Yes, I am the world's worst blogger. Or, at least, the world’s least attentive blogger.
I also am not scoring high on the Jewish parent scale these days: my older daughter, who turned 9 in August, recently decided she hates all worship services and doesn’t want to go to Hebrew school. Even though she likes her teachers. My response, for now at least, is that she doesn’t have a choice about Hebrew school, so she might as well try to enjoy it. (Yes, I know, that sounds like the horrifically insensitive comment some clueless people make about rape.[PLEASE SEE MY NOTE BELOW, IN THE COMMENTS SECTION.)
From toddler-hood until now was like a Jewish identity honeymoon; Ellie loved Hebrew school and her only complaint about services — they are a regular part of Hebrew school each week — was that she didn’t always get called up to the bima to read.
In fact, the first year we belonged to the temple it was my younger one — then 4 — who put up a fuss about Hebrew school, wanting instead to hang out with me on Sunday mornings. But after a few months of conflict, Sophie decided she adored her teacher and the teenage assistant teachers. Two years later, she has nary an objection (although I fear I’ll jinx that now), but Ellie complains constantly.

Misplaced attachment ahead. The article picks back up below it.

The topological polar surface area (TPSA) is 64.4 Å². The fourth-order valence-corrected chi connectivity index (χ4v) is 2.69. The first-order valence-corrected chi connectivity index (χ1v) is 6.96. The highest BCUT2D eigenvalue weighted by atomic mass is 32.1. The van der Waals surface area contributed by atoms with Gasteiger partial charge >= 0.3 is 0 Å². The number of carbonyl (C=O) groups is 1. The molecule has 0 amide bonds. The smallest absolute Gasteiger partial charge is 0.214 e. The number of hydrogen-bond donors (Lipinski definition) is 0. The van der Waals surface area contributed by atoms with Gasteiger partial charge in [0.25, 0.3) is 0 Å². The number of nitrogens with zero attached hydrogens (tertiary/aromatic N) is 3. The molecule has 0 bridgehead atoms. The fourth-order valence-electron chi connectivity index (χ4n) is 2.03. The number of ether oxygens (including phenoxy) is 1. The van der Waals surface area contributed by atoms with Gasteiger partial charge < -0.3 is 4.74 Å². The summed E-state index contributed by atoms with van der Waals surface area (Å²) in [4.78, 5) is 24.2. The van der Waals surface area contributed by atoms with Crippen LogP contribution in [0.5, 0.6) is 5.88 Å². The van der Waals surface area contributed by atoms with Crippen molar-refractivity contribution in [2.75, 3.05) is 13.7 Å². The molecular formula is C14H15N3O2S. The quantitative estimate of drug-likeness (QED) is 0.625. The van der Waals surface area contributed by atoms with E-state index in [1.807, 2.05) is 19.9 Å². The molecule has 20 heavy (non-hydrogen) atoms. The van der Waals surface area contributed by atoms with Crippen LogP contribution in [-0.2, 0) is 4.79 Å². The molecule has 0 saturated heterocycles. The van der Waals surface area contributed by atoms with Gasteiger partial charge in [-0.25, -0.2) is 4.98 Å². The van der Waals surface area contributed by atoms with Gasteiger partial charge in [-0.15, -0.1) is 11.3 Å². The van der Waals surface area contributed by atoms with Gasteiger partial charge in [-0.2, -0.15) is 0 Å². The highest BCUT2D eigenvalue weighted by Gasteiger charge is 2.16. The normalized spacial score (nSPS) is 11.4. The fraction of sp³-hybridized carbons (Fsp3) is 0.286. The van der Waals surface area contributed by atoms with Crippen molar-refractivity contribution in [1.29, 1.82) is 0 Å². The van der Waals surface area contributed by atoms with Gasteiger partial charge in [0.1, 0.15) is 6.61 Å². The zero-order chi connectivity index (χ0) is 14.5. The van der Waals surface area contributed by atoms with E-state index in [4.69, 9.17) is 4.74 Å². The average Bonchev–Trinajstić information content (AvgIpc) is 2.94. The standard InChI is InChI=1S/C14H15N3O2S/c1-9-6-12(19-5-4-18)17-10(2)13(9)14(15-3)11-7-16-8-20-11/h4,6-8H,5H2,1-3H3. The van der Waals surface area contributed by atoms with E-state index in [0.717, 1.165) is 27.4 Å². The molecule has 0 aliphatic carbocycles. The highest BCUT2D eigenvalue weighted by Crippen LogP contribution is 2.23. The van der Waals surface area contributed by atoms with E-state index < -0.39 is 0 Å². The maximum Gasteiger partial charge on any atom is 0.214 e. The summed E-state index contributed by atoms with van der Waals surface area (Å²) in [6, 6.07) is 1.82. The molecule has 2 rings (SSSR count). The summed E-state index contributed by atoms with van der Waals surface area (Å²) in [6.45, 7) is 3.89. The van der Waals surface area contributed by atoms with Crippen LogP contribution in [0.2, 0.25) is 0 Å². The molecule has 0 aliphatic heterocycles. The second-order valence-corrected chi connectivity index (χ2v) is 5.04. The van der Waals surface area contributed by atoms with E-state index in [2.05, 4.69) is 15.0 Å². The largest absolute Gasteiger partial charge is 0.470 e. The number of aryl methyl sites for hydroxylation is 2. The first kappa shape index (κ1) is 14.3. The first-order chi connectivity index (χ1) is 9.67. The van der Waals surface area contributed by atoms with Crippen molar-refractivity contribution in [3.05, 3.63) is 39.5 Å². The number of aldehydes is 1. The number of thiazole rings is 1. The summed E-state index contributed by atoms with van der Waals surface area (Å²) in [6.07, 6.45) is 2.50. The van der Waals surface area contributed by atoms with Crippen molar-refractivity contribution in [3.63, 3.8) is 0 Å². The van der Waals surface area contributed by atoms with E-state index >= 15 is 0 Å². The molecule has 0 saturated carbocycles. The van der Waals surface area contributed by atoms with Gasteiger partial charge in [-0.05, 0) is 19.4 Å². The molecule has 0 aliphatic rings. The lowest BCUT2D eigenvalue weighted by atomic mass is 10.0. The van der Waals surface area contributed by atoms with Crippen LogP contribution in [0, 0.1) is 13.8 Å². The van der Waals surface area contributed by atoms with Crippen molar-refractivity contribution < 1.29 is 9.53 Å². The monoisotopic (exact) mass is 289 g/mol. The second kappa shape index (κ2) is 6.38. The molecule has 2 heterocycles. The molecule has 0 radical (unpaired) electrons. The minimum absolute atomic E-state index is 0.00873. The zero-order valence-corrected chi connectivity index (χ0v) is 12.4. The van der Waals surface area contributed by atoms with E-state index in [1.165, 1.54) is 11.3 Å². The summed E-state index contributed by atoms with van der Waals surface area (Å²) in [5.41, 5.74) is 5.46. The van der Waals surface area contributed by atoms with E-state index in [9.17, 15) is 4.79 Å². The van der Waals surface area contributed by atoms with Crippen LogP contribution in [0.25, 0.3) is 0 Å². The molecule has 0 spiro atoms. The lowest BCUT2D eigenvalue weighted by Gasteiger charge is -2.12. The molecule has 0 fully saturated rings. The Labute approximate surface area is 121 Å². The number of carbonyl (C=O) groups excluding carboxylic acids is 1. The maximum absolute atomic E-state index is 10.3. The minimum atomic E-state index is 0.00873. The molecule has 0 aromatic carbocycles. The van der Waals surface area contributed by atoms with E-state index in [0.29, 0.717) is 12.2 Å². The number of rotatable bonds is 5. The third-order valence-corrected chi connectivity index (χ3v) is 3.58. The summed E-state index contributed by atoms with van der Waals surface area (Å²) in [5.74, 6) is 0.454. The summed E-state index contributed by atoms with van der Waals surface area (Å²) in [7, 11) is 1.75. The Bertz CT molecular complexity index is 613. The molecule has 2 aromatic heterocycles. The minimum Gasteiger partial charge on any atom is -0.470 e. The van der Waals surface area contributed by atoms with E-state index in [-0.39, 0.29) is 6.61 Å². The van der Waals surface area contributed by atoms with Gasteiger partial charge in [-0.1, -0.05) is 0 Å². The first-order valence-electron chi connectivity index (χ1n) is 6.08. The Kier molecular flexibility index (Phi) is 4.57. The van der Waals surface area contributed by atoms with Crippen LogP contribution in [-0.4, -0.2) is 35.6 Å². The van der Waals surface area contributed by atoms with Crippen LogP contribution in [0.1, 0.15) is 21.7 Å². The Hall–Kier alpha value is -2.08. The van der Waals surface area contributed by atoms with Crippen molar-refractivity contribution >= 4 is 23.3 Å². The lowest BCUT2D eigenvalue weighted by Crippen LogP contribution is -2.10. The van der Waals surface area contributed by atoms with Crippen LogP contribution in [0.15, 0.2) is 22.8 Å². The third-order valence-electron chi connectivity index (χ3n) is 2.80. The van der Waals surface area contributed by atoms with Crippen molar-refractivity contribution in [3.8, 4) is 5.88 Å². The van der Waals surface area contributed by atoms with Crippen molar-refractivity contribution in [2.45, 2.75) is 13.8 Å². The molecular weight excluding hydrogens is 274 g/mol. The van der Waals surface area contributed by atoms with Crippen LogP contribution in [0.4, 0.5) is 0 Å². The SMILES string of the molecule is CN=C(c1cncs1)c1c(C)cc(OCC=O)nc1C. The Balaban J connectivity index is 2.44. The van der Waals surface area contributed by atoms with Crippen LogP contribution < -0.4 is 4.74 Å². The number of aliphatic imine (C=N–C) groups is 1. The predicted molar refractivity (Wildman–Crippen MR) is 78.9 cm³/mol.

Is it just an age thing, the advent of the tweens? Is it my failure to adequately address The God Problem? Is it her frustration over the difficulties of learning Hebrew, particularly as her show-off little sister currently displays more aptitude for the subject? Or, I worry, is it because her dad is currently her favorite parent and, even though he’s fully supportive of our Jewish involvement, she associates Jewish with me and not-Jewish with him? After all, during one recent mini-tantrum, she declared that she’d rather learn French than Hebrew, since part of her heritage is French Canadian.
The good thing is, for now at least, she’s still a little open. For Simchat Torah, I dragged the whole family to services, because I remembered how much fun it had been two years earlier (we had to miss it last year), and both girls love dancing. When I was invited to carry one of the Torah scrolls around the sanctuary, I asked Ellie if she wanted to join me, assuming she’d roll her eyes and say absolutely not. To my surprise, she not only came along (eagerly trailed, of course, by Sophie) but then, when offered a small Torah scroll of her own to carry, proudly took it. To her delight, someone took a picture of her marching around the temple with the Torah. (Yes, it’s a Reform temple, we take pictures on Jewish holidays. Go ahead and judge, judgmental reader.) And she danced with gusto for the rest of the night.
So, while she’s hardly gone back to her days of wanting to be a rabbi and to discuss Bible stories night and day, perhaps there’s hope for her yet. We’ll see on Sunday when it’s time to get ready for Hebrew school.
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